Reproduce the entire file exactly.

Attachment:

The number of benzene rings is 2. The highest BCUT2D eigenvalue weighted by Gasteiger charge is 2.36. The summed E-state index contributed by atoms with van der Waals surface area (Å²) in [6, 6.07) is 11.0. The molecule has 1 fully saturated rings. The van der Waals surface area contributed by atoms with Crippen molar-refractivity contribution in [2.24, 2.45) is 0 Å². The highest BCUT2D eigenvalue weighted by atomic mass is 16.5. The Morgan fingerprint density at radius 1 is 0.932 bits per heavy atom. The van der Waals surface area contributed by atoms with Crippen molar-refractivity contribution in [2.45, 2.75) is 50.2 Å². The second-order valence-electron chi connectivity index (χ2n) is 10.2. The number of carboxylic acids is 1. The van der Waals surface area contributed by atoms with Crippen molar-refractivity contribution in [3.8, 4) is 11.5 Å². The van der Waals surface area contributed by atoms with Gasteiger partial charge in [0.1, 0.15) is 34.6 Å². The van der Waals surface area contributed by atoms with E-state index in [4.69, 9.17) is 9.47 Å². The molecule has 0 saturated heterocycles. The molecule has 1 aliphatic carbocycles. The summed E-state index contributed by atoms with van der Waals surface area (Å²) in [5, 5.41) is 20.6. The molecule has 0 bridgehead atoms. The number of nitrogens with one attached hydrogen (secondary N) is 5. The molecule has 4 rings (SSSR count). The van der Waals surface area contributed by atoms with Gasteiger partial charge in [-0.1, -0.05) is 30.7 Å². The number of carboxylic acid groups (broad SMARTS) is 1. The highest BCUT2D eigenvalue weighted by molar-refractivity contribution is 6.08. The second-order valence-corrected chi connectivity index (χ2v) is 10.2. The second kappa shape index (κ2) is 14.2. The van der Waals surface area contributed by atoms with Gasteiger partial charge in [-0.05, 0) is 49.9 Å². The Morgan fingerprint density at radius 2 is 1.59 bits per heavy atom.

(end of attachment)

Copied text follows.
The number of benzene rings is 2. The highest BCUT2D eigenvalue weighted by Gasteiger charge is 2.36. The summed E-state index contributed by atoms with van der Waals surface area (Å²) in [6, 6.07) is 11.0. The molecule has 1 fully saturated rings. The van der Waals surface area contributed by atoms with Crippen molar-refractivity contribution in [2.24, 2.45) is 0 Å². The highest BCUT2D eigenvalue weighted by atomic mass is 16.5. The Morgan fingerprint density at radius 1 is 0.932 bits per heavy atom. The van der Waals surface area contributed by atoms with Crippen molar-refractivity contribution in [2.45, 2.75) is 50.2 Å². The second-order valence-electron chi connectivity index (χ2n) is 10.2. The number of carboxylic acids is 1. The van der Waals surface area contributed by atoms with Crippen molar-refractivity contribution in [3.8, 4) is 11.5 Å². The van der Waals surface area contributed by atoms with Gasteiger partial charge in [0.1, 0.15) is 34.6 Å². The van der Waals surface area contributed by atoms with E-state index in [4.69, 9.17) is 9.47 Å². The molecule has 0 saturated heterocycles. The molecule has 1 aliphatic carbocycles. The summed E-state index contributed by atoms with van der Waals surface area (Å²) in [5, 5.41) is 20.6. The molecule has 0 bridgehead atoms. The number of nitrogens with one attached hydrogen (secondary N) is 5. The molecule has 4 rings (SSSR count). The van der Waals surface area contributed by atoms with Gasteiger partial charge in [-0.1, -0.05) is 30.7 Å². The number of carboxylic acid groups (broad SMARTS) is 1. The highest BCUT2D eigenvalue weighted by molar-refractivity contribution is 6.08. The second-order valence-corrected chi connectivity index (χ2v) is 10.2. The second kappa shape index (κ2) is 14.2. The van der Waals surface area contributed by atoms with Gasteiger partial charge in [-0.05, 0) is 49.9 Å². The Morgan fingerprint density at radius 2 is 1.59 bits per heavy atom.